A heady medley of mind-exploring bass styles

Atlanta producer DISTAL provides a heady medley of mind-exploring bass styles in this week’s mix, and it comes off a treat.

DISTAL – Michael Rathbun – has been putting out a string of excellent releases (on labels such as Trouble and Bass, Soul Jazz and Surefire Sound) for a good few years now, and after honing his beat-heavy, juke-infused ghetto-house rip-ups, he’s just released a superb debut album, ‘Civilization’, on Tectonic, bringing together his masterful genre-blurring experiments.

Running through juke heavyweight DJ Slugo, UK producer Surgeon (whose ‘Magneze’ track offers some fine, hectic post-Detroit vibes), trippy techno bass-cadets Kamikaze Space Program, several tracks from Rathbun himself and even a blast of Fatboy Slim (fear not, it actually slots in rather nicely with Rathbun’s considered touch), the mix is a full-on encapsulation of the aggression, beauty and complexity put forth by contemporary bass music.

We caught up with Rathbun for a chat, ahead of his Clashmusic mix.

How long have you been producing for?

I always dabbled and experimented while I was studying in college and DJing (2002-2007). But late 2007 / early 2008 is when I decided to tackle doing it full-time and get really serious about it. After I heard ‘Underwater Dancehall’ by Pinch I knew I had some direction with what I wanted to do. I modelled a lot of my earlier stuff to that album.

It’s a term that gets chucked around a lot, but ‘Civilization’ really is a genre-splicing record. Did you want to explore your own musical range on the album?

Yeah, I jump around a lot in the studio so I wanted to make sure ‘Civilization’ was a nice, broad representation of my work, while still maintaining the theme I created for it.

I spent a very long time on the tracklisting to make sure it was cohesive as an album, and told the story I meant for it to tell. I’ve found that when you produce a dynamic range of sounds there’s a specific challenge that comes with creating EPs or albums. You have to get it just right.

The album seems to get a bit more complex, and heavier, as it progresses – was that intentional?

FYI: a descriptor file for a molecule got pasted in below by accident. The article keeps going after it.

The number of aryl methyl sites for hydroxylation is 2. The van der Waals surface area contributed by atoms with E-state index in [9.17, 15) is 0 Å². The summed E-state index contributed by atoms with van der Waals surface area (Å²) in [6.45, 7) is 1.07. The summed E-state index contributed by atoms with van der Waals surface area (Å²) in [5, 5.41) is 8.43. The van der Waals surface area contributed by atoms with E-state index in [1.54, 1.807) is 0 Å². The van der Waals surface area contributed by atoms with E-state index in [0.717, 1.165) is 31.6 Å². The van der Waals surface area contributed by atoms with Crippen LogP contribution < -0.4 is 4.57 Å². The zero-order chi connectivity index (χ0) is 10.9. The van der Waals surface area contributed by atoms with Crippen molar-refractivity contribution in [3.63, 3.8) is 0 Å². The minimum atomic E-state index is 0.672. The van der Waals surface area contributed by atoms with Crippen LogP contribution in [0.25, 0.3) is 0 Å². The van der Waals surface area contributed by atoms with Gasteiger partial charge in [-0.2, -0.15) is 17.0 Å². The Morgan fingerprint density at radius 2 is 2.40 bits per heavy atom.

I don’t know, I’d have to disagree with that, I think. I can see how ‘Drop Like This’ and ‘Gorilla’ back-to-back might seem like the heaviest tunes near the middle, but I put a lot of darker and heavier tunes like ‘Feed Me’ and ‘Venom’ closer to the beginning as well. I actually wanted to make sure the album ended on a light note with tunes like ‘Boca Ratawn’ and ‘She Wears Pearls’. I drew a few referential graphs when I was doing the tracklisting and I wanted the album to be a lot of hills and valleys of energy.

Why did you choose Tectonic for your first full-length album release?

They chose me. It was such an honour. Tectonic was one of the main reasons I am doing what I’m doing today, so for this all to be coming full circle is quite a bit of fantastical irony. Shout-outs to Dave 2562 for throwing a few of my tracks Pinch’s way late 2010.

Would you say that Atlanta’s music scene has influenced your productions?

A bit, I suppose. I grew up and still live in a culture surrounded by rap and hip hop, so my love for the hi-hat and sub tones probably falls in line with that. Some of my main influences definitely come from southern rap (Three Six Mafia, Geto Boys, etc).

Your studied synaesthesia [crudely put – a complex condition which combines sense elements, so that, for example, individuals may ‘see’ sounds in certain forms or colours, or ‘hear’ visual stimuli] in college. Do you experience any synesthetic phenomena / perceptions yourself? If so, has this influenced your productions?

I always see music in shapes and colours. Maybe not as hardcore as some true synesthetic people I’ve read about, but usually sounds and tracks have a certain shape and colour for me.

When I collaborate with closer friends, it’s funny to hear myself or someone else describe what they want next (“Something square”, or “Something purple, right here”). It’s also interesting how much people don’t even realise they’re relating two unrelated sensations in their head. My whole life I’ve seen days of the week and months as colours in my head. Tuesday is always red, Wednesday is always blue!

‘Civilization’ is out now on Tectonic Recordings.

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Distal tracklist

1. DJ Slugo - Telegraph It
2. Sinden & Wafa - Bijou
3. Surgeon - Magneze
4. Helix - Stacks
5. Fatboy Slim - Song For Shelter (DISTAL Bootleg)
6. Broodlings & Mite - 303 Trick
7. DISTAL - Preach On Hustle
8. DJ Funeral - Out There
9. Halp - Silver
10. Aquarian - Obsidian
11. Kamikaze Space Program - Minus 28
12. DISTAL - Not Cool

Check out the previous episodes of our Dj Mix Series on iTunes HERE or individually on ClashMusic.com HERE

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